One of Canada’s most influential poets
Born Israel Pincu Lazarovitch in Romania on March 12, 1912, Irving Peter Layton was one of Canada’s most influential and widely recognized poets.
Layton was an infant when his family immigrated to Canada in 1913 and settled on St. Urbain Street in what was then Montreal’s Jewish immigrant neighbourhood. Growing up, his family faced many struggles at a time when anti-Semitism was rampant in Quebec society.
Layton attended Baron Byng High School where he became enraptured by literature and the works of the great poets, novelists and essayists.
In 1930, Layton met poet and novelist A.M. Klein, and the two met weekly to read poetry together. Klein published Layton’s first poems in The McGilliad, a literary journal at McGill University.
Layton earned his bachelor of science degree at Macdonald College, McGill University’s agricultural school. During this time, he became involved in artistic circles and was following a career as a poet. He befriended many fellow Canadian poets and they created a new Canadian movement in poetry, independent of British influences.
Layton served in the Canadian Army during the Second World War and afterward returned to Montreal where he became involved in several literary magazines. In 1946, Layton earned an MA in economics and political science from McGill.
In addition to establishing his reputation as poet and as a mentor to younger poets such as Leonard Cohen, Layton developed a reputation as a debater and appeared frequently during the 1950s on the CBC-TV debate show, “Fighting Words.”
During the 1950s, he also became an English and history teacher at Herzliah High School – a Jewish community high school in Montreal. Many of his students at Herzliah – including future television magnate Moses Znaimer and future justice minister Irwin Cotler – have spoken of being inspired by Layton’s teaching. He would later become a professor of poetry at Sir George Williams University (now part of Concordia University) in Montreal and at York University in Toronto. Layton received an honorary doctorate from Concordia in 1976.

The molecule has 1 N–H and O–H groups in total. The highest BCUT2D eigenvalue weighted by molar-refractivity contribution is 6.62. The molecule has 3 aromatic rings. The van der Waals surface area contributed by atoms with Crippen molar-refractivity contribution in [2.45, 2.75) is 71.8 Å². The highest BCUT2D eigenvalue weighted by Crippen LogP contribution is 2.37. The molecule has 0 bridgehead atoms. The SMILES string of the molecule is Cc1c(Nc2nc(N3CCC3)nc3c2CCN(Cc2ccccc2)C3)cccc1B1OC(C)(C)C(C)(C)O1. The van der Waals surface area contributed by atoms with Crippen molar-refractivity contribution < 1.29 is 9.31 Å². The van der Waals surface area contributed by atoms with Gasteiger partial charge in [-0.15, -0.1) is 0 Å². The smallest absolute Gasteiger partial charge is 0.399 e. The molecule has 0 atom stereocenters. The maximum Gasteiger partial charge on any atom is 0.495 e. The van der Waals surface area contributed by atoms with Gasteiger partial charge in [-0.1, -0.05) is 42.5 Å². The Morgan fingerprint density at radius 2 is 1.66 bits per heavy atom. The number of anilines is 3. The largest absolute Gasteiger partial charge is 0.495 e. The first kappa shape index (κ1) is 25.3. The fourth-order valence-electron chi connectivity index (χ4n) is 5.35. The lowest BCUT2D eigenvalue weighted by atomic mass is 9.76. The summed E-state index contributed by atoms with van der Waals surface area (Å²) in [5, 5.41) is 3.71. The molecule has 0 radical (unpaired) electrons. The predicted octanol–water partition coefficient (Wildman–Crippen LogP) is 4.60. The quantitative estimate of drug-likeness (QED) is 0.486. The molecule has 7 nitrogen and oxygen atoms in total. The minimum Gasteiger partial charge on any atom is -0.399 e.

More than 40 volumes of Layton’s poetry were published between 1945 and 1992 and he was a nominee for the Nobel Prize for Literature in 1981. Layton received the Governor-General’s Award for Poetry in 1959 and was named an Officer of the Order of Canada in 1976.
Late in life, Layton suffered from Alzheimer’s disease and died at age 93 at the Maimonides Geriatric Centre in Montreal in 2006.
Throughout 2017, in celebration of Canada’s sesquicentennial, the Ottawa Jewish Bulletin is publishing a series of profiles spotlighting the contributions of historically important Jewish Canadians to our country. Previously in the series: